Lipa City is province’s second-biggest source of garbage, says provincial data

 

LIPA CITY—This city is already having a voluminous amount of solid wastes in previous years before the population here experienced un-hauled trash in the latter part of 2016.

Data culled from the Provincial Solid Waste Management Plan showed that Lipa City was the second biggest generator of waste in the province at 160,000 kilos per day in 2014 to 2015. Lipa City is behind the provincial capital, Batangas City, whose average generation is 167,199.42 kilos per day in 2014 to 2015.

Lipa’s trash a day comprises 18.29 percent of the province’s total generated waste.

Nasugbu municipality is third, generating 53,357.12 kilos.

Piled up trash at a major highway in Lipa CIty (photo by Marlon Alexander Luistro / The Filipino Connection)

Piled up trash at a major highway in Lipa CIty (photo by Marlon Alexander Luistro / The Filipino Connection)

Engr. Joyce Faith Dijan, environment and sanitary engineer of the provincial environment office’s solid waste division, generally attributes Lipa’s garbage problem, as with other local governments struggling in its implementation, towards the lack of political will on the part of the barangay officials and lack of cooperation on the part of the residents.

“When it comes to garbage, everybody of us is guilty (of dumping) and some barangay captains are afraid to offend their constituents and the closest of their friends. Some received death threats even for a simple wrapper of candy,” Dijan told The Filipino Connection in separate interviews.

“Others said they are barangay captains not garbage collectors and therefore it’s not their job to collect.”

Contrast Lipa City to Batangas City, which has been recognized by environmental groups such as EcoWaste Coalition as a local government model in solid waste management and recycling.

Lipa City continues to struggle in solid waste management. While there is an official hauler, not all of the city’s 72 barangays were serviced by RC Bella Waste Management and Disposal Services (only 34 urban barangays are served).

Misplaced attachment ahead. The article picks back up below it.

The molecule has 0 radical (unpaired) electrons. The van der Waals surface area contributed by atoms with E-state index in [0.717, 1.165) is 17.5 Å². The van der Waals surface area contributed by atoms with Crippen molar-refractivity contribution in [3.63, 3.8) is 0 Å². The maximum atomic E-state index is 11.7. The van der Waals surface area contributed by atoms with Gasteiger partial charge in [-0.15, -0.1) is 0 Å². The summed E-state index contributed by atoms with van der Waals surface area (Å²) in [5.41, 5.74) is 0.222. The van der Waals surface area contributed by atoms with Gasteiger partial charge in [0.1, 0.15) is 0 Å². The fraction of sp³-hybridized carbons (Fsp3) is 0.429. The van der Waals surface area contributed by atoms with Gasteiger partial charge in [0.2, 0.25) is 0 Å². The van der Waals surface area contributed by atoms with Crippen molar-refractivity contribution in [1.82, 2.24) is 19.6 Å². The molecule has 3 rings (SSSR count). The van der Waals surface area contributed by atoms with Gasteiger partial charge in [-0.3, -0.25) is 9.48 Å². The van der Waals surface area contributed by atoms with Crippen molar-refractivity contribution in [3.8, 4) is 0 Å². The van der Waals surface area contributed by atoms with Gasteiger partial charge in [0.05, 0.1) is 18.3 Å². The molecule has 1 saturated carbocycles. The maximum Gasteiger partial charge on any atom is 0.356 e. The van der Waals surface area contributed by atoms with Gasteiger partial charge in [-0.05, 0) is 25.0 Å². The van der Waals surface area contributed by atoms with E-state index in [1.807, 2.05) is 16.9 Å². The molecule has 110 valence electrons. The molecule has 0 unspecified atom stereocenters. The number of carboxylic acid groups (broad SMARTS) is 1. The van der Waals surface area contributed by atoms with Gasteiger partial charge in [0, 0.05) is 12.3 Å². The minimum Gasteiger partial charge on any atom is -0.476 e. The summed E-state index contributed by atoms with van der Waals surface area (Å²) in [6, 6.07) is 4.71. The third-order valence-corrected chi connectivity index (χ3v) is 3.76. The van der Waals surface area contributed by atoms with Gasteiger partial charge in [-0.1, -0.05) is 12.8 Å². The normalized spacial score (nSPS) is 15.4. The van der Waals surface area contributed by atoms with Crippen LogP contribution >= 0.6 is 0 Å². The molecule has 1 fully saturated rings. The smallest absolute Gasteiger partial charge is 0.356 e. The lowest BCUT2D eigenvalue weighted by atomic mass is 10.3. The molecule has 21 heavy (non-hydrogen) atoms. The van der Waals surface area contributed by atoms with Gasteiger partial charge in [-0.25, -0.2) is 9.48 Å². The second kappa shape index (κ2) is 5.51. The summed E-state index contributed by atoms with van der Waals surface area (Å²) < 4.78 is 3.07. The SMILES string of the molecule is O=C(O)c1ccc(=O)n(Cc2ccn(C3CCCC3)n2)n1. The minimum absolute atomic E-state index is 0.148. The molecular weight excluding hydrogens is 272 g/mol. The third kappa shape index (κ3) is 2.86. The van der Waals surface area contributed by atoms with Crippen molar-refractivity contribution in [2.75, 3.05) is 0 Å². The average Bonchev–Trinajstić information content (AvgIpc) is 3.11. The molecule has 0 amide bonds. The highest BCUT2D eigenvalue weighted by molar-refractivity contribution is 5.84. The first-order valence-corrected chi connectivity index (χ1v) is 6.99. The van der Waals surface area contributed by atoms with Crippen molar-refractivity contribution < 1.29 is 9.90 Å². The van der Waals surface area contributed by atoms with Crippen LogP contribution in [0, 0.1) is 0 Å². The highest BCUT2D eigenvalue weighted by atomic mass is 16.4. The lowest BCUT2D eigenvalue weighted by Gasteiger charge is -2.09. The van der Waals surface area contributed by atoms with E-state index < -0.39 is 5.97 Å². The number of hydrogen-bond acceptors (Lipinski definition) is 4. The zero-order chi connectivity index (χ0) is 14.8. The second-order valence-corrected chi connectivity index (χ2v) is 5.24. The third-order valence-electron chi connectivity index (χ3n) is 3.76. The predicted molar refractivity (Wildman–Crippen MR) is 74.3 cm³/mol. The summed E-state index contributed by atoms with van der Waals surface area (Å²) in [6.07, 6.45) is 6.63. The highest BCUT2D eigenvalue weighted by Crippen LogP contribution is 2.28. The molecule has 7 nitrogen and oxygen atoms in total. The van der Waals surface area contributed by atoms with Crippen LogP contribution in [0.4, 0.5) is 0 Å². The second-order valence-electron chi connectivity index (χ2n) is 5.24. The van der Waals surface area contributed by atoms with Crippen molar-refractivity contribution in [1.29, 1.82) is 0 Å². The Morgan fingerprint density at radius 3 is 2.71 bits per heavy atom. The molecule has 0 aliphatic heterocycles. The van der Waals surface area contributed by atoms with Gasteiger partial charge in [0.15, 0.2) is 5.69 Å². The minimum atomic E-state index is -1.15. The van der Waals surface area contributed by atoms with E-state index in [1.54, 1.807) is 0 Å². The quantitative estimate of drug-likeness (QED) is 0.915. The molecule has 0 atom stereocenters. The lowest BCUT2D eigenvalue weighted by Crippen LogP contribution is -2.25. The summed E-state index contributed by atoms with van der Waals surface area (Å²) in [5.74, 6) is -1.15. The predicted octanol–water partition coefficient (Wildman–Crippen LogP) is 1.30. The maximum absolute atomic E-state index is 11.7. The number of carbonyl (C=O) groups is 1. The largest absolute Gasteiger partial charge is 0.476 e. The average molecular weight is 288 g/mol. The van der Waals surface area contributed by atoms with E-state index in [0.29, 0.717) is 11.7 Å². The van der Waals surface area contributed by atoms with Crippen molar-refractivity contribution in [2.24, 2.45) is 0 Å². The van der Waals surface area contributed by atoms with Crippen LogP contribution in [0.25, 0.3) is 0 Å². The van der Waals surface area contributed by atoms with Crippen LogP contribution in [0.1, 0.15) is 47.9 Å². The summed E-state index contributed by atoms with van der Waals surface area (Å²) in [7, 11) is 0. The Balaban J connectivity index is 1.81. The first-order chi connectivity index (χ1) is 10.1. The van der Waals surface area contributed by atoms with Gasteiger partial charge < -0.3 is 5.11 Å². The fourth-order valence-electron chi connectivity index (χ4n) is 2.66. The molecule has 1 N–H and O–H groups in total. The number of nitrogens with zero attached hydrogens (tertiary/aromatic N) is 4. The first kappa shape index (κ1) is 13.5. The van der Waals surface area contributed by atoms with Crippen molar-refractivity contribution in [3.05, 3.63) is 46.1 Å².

Last December 2016 to January this year, the city had visible areas of uncollected garbage given the expiration of RC Bella’s contract and the bidding for a new hauler.

A new hauler won the bid, but the city government was dissatisfied with its services so RC Bella was tapped again to haul the city’s garbage. Daily collection is then sent to a sanitary landfill in Calamba City, Laguna.

The City’s Environment and Natural Resources Office already developed a ten-year solid waste management plan. But the office laments residents’ lack of discipline and cooperation, as well as challenges that barangay officials face in solid waste management, are major issues.

In 2016, the Commission on Audit (COA) warned city officials that they may be held liable if the city is not following the provisions of Republic Act 9003 or the Ecological Solid Waste Management Act. The Office of the Ombudsman, through the agency’s environmental ombudsman, is currently preparing cases to local government officials found to have violated RA 9003.

 

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About MARLON ALEXANDER LUISTRO